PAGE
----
"We found the frequency of host-virus chimeric events was, in fact, not greater than background noise," Kazemian said. "When we enriched the SARS-CoV-2 sequences from the bulk RNA of infected cells, we found that the chimeric events are, in all likelihood, artifacts. Our work does not support the claim that SARS-CoV-2 fuses or integrates into human genomes."

This research was supported by the National Institute of General Medical Sciences of the National Institutes of Health (NIH) grant R35GM138283 and in part by the National Institute of Diabetes and Digestive and Kidney Diseases, project number ZIA/DK075149, and the National Institute of Allergy and Infectious Diseases, project number ZIA/AI001175.

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Writer, Media contact: Steve Tally,, @sciencewriter

Sources:  Majid Kazemian

Ben Afzali

Christiane Wobus

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Host-virus chimeric events in SARS-CoV2 infected cells are infrequent and artifactual

Bingyu Yan1†, Srishti Chakravorty1†, Carmen Mirabelli2†, Luopin Wang3, Jorge L. Trujillo-Ochoa4, Daniel Chauss4, Dhaneshwar Kumar1,4, Michail S. Lionakis5, Matthew R Olson6, Christiane E. Wobus2*, Behdad Afzali4*, Majid Kazemian1,3* Department of Biochemistry, Purdue University, West Lafayette, IN, USA;
Department of Microbiology and Immunology, University of Michigan, Ann Arbor, MI, USA; Department of Computer Science, Purdue University, West Lafayette, IN, USA; Immunoregulation Section, Kidney Diseases Branch, National Institute of Diabetes and Digestive and Kidney Diseases (NIDDK), NIH, Bethesda, MD, USA; Fungal Pathogenesis Section, Laboratory of Clinical Immunology and Microbiology, National Institute of Allergy and Infectious Diseases (NIAID), NIH, Bethesda, MD, USA; Department of Biological Sciences, Purdue University, West Lafayette, IN, USA;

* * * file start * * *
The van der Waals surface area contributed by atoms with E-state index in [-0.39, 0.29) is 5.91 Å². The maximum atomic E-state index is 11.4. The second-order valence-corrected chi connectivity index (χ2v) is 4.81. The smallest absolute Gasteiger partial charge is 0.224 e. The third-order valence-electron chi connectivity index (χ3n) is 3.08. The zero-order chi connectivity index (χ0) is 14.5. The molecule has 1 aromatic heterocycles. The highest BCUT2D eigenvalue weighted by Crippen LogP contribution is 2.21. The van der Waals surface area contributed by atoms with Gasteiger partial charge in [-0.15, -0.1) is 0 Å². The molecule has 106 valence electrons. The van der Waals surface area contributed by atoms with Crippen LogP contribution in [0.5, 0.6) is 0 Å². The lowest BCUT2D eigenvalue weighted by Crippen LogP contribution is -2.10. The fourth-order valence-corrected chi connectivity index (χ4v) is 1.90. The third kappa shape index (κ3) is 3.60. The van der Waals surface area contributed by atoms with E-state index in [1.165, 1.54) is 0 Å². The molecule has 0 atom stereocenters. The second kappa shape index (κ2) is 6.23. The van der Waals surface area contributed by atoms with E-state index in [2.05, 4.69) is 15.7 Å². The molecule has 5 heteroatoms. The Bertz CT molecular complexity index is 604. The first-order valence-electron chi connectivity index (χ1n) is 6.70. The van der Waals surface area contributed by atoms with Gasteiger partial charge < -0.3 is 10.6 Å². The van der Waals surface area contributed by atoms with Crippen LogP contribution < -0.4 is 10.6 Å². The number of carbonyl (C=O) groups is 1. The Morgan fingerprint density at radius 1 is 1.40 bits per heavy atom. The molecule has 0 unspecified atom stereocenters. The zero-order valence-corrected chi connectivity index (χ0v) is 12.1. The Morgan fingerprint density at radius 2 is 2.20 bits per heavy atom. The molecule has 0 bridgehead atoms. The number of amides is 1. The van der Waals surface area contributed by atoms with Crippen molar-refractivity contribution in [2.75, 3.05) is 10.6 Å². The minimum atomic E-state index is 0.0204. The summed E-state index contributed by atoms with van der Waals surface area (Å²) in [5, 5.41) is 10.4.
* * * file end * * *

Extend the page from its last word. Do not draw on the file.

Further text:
† Joint first *Joint last authors

DOI: 10.1128/JVI.00294-21

Pathogenic mechanisms underlying severe SARS-CoV2 infection remain largely unelucidated. High throughput sequencing technologies that capture genome and transcriptome information are key approaches to gain detailed mechanistic insights from infected cells. These techniques readily detect both pathogen and host-derived sequences, providing a means of studying host-pathogen interactions. Recent studies have reported the presence of host-virus chimeric (HVC) RNA in RNA-seq data from SARS-CoV2 infected cells and interpreted these findings as evidence of viral integration in the human genome as a potential pathogenic mechanism. Since SARS-CoV2 is a positive-sense RNA virus that replicates in the cytoplasm it does not have a nuclear phase in its life cycle. Thus, it is biologically unlikely to be in a location where splicing events could result in genome integration. Therefore, we investigated the biological authenticity of HVC events. In contrast to true biological events such as mRNA splicing and genome rearrangement events, which generate reproducible chimeric sequencing fragments across different biological isolates, we found that HVC events across >100 RNA-seq libraries from patients with COVID-19 and infected cell lines were highly irreproducible. RNA- seq library preparation is inherently error-prone due to random template switching during reverse transcription of RNA to cDNA. By counting chimeric events observed when constructing an RNA-seq library from human RNA and spike-in RNA from an unrelated species, such as fruit- fly, we estimated that ~1% of RNA-seq reads are artifactually chimeric. In SARS-CoV2 RNA- seq we found that the frequency of HVC events was, in fact, not greater than this background “noise.” Finally, we developed a novel experimental approach to enrich SARS-CoV2 sequences from bulk RNA of infected cells. This method enriched viral sequences but did not enrich for HVC events, suggesting that the majority of HVC events are, in all likelihood, artifacts of library construction. In conclusion, our findings indicate that HVC events observed in RNA-sequencing libraries from SARS-CoV2 infected cells are extremely rare and are likely artifacts arising from either random template switching of reverse-transcriptase and/or sequence alignment errors. Therefore, the observed HVC events do not support SARS-CoV2 fusion to cellular genes and/or integration into human genomes.